When Rivers Meet seen and heard on Live on Tour

When Rivers Meet seen and heard on Live on Tour

When Rivers Meet seen and heard on Live on Tour a wonderful live album that captures a fabulous band at full throttle flying free.

The energy of Flying Free captured on CD and DVD

When a band gives many reviewers cause to run out of superlatives on their first two albums, you know something special is happening. Grace and Aaron Bond released We Fly Free to great applause and backed it up with Saving Grace a year later to equal praise. In fact I said of the first: “a stupendous collection of original, varied and exquisite takes on our beloved blues with just the right amount of quality rock injected to great effect” and of the second: “it may not seem quite as immediate as the phenomenal debut but repeated listenings will leave you in no doubt that stunning first album now has a stunning companion…listen and buy!”

Now, When Rivers Meet have been on tour and recorded a live selection from those two albums, plus a couple from their EPs (The Uprising and Innocence of Youth) and released a CD/DVD package showing how good they look and sound live…the title may not be imaginative, but it is descriptive, so sit back and listen and watch a band at the peak of their powers backed by the rock solid rhythm section of Roger Innis and James Fox.

The set opens, as did the We Fly Free album, with Did I Break the Law: a great, traditional blues beat and the slide riff is class and classic; the vocals also capture your attention immediately with the range, expression and power. A slightly muddy mix at the beginning but the balance is quickly sorted out and this powerful number transfers wonderfully to the live stage. Walking on the Wire is a vocal duet pitched perfectly by Grace and Aaron and backed by a blues rock beat and delicious slide…pity they didn’t take turns on solos of at least an hour in duration…each! The unaccompanied (apart from the odd drum fill) to My Babe Says He Loves Me will send shivers as this slice of blues/gospel/rock powers up into a stunning live reading of an already great song. The slide solo is genius and as emotive as the lyrics.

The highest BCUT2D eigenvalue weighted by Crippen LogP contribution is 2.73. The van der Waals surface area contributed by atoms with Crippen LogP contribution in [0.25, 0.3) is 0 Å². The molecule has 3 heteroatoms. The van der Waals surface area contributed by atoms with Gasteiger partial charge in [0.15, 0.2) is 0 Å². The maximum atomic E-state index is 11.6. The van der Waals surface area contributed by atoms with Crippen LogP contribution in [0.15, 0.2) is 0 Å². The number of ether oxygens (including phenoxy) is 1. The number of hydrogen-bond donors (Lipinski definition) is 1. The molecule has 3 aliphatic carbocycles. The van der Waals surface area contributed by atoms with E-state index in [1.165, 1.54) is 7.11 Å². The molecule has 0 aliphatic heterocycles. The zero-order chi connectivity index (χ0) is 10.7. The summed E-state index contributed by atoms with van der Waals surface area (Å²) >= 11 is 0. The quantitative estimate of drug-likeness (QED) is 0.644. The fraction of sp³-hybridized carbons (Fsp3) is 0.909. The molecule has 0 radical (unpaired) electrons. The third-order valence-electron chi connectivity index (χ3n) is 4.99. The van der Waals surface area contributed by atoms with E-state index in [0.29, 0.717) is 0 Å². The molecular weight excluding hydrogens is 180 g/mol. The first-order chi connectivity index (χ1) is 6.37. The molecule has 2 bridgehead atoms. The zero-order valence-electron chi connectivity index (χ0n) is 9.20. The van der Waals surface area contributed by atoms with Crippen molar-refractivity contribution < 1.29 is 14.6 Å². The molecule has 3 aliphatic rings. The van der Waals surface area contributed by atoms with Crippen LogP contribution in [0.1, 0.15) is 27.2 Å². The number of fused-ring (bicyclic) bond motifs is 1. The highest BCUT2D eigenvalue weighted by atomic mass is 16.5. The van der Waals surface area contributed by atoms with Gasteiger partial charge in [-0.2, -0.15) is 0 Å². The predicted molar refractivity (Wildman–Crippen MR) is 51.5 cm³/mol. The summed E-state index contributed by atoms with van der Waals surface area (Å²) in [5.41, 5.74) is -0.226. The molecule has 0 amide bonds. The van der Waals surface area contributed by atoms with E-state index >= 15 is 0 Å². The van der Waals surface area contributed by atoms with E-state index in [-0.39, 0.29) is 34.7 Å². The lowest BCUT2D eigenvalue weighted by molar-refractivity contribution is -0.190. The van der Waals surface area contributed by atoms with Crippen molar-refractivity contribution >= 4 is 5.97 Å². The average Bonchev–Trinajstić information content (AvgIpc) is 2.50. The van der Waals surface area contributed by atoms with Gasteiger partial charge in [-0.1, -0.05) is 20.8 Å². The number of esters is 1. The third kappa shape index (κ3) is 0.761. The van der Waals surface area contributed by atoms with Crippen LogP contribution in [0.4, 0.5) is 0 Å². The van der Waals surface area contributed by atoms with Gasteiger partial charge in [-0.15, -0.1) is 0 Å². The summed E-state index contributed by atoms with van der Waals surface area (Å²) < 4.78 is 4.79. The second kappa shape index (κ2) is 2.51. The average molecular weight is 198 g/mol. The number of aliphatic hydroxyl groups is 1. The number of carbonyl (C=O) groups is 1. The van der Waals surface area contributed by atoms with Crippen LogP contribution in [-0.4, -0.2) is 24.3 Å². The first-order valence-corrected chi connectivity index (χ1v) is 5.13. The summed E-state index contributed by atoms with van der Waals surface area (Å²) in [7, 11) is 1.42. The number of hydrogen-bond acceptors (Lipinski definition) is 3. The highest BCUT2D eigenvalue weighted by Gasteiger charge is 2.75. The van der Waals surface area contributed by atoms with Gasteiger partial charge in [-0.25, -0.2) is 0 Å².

Battleground is quality blues rock with an enthralling vocal melody carried beautifully above the subtle bass and drum before equally subtle chords build nicely to a neat stop/start vocal section. Don’t Tell Me Goodbye maintains its slow and moody feel of the original, with gentle strummed guitar behind the heartbreaking lyrical performance. It verges on country, especially during the harmonies and seeing them looking at each other with feeling somehow adds pathos, gravitas and brings a tear to a jaded eye…despite Grace laughing toward the end. Free Man has the slide intro that, like Nazareth’s Woke Up this Morning, grabs the attention then develops into another stomping blues rock masterpiece…with added mandolin lifting it that bit higher.